Finally, for the chefs, “fine dining” (that dreadful phrase) menus can be quite constraining. Many chefs are lusty gastronomic sensualists with deep loves for all kinds of food. They desperately want to show off their sexiest sandwich, or most soul-stirring meatloaf, or make-you-weep burger. Casual venues offer another exciting avenue for their creativity.
Among the restaurants included here, The Dylan Lounge has a definite advantage: the upper-tier X20 menu is also available to lounge diners. That means that if you don’t have one of the prized reservations at X20, you can still swan in and eat the exact same food (at the exact same prices) at the Dylan Bar. While the Dylan Lounge does not have X20’s panoramic river views, it still has fine views—of downtown Yonkers, of slices of the Hudson, and of Water Taxis coming and going. Best of all, lone diners can eat at the bar and not feel like the last kid picked for the kickball team.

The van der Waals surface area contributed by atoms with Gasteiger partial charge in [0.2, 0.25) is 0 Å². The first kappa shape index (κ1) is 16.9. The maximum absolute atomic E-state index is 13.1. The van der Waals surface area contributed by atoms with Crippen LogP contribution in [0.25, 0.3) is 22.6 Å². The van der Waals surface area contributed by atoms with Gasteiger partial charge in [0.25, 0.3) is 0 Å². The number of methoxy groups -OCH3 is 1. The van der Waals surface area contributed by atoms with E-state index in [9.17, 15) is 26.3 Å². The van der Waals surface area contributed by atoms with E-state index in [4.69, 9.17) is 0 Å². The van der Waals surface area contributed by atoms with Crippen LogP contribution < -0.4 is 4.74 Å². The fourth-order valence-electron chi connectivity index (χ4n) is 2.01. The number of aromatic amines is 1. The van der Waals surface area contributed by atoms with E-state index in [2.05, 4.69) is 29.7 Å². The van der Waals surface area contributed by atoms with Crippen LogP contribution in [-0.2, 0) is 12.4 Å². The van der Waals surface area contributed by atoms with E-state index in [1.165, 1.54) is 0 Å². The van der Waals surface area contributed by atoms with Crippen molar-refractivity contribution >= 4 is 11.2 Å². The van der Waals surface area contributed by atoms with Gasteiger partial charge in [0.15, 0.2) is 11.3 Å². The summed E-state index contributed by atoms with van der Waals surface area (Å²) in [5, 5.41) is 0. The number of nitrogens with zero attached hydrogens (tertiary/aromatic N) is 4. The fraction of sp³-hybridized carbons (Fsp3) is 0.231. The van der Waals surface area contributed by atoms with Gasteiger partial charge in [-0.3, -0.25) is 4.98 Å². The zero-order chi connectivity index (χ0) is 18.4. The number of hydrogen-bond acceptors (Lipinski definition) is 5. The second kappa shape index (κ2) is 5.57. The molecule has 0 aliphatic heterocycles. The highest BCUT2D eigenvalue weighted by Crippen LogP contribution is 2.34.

|What’s the Same as X20||What’s Different at Dylan’s Lounge|
|Interesting views from every seat||Views are of Yonkers and the shoreline, rather than X20’s Hudson bridges and Palisades|
|Lavish use of bling-bling ingredients, including truffles, Kobe beef, and toro||Dylan’s is Chef Peter Kelly’s take on a sushi bar, whereas X20 has an eclectic American menu|
|Iron-Chef-Vanquishing Peter Kelly actually shows up to greet diners||A meal – comprising small plates, sushi rolls and pieces — is generally is less expensive than a three-course meal at X20|